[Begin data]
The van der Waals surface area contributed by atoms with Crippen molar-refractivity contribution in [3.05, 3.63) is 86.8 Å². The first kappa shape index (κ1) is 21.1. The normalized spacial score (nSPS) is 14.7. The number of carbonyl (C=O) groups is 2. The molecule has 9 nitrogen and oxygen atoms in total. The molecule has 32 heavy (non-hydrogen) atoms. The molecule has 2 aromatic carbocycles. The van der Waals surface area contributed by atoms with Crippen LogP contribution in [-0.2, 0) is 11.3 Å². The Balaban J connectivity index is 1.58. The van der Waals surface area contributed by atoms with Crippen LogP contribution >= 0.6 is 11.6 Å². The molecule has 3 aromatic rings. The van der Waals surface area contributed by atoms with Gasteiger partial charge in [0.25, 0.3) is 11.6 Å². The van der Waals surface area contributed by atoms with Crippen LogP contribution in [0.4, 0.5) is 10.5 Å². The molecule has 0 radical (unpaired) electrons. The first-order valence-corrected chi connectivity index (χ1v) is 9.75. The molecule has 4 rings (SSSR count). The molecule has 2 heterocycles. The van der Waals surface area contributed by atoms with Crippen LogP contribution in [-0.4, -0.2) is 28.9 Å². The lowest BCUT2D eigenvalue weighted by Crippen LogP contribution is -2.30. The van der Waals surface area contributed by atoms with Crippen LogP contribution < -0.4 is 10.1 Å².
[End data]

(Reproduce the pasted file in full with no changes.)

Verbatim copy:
The van der Waals surface area contributed by atoms with Crippen molar-refractivity contribution in [3.05, 3.63) is 86.8 Å². The first kappa shape index (κ1) is 21.1. The normalized spacial score (nSPS) is 14.7. The number of carbonyl (C=O) groups is 2. The molecule has 9 nitrogen and oxygen atoms in total. The molecule has 32 heavy (non-hydrogen) atoms. The molecule has 2 aromatic carbocycles. The van der Waals surface area contributed by atoms with Crippen LogP contribution in [-0.2, 0) is 11.3 Å². The Balaban J connectivity index is 1.58. The van der Waals surface area contributed by atoms with Crippen LogP contribution >= 0.6 is 11.6 Å². The molecule has 3 aromatic rings. The van der Waals surface area contributed by atoms with Gasteiger partial charge in [0.25, 0.3) is 11.6 Å². The van der Waals surface area contributed by atoms with Crippen LogP contribution in [0.4, 0.5) is 10.5 Å². The molecule has 0 radical (unpaired) electrons. The first-order valence-corrected chi connectivity index (χ1v) is 9.75. The molecule has 4 rings (SSSR count). The molecule has 2 heterocycles. The van der Waals surface area contributed by atoms with Crippen LogP contribution in [-0.4, -0.2) is 28.9 Å². The lowest BCUT2D eigenvalue weighted by Crippen LogP contribution is -2.30. The van der Waals surface area contributed by atoms with Crippen LogP contribution < -0.4 is 10.1 Å².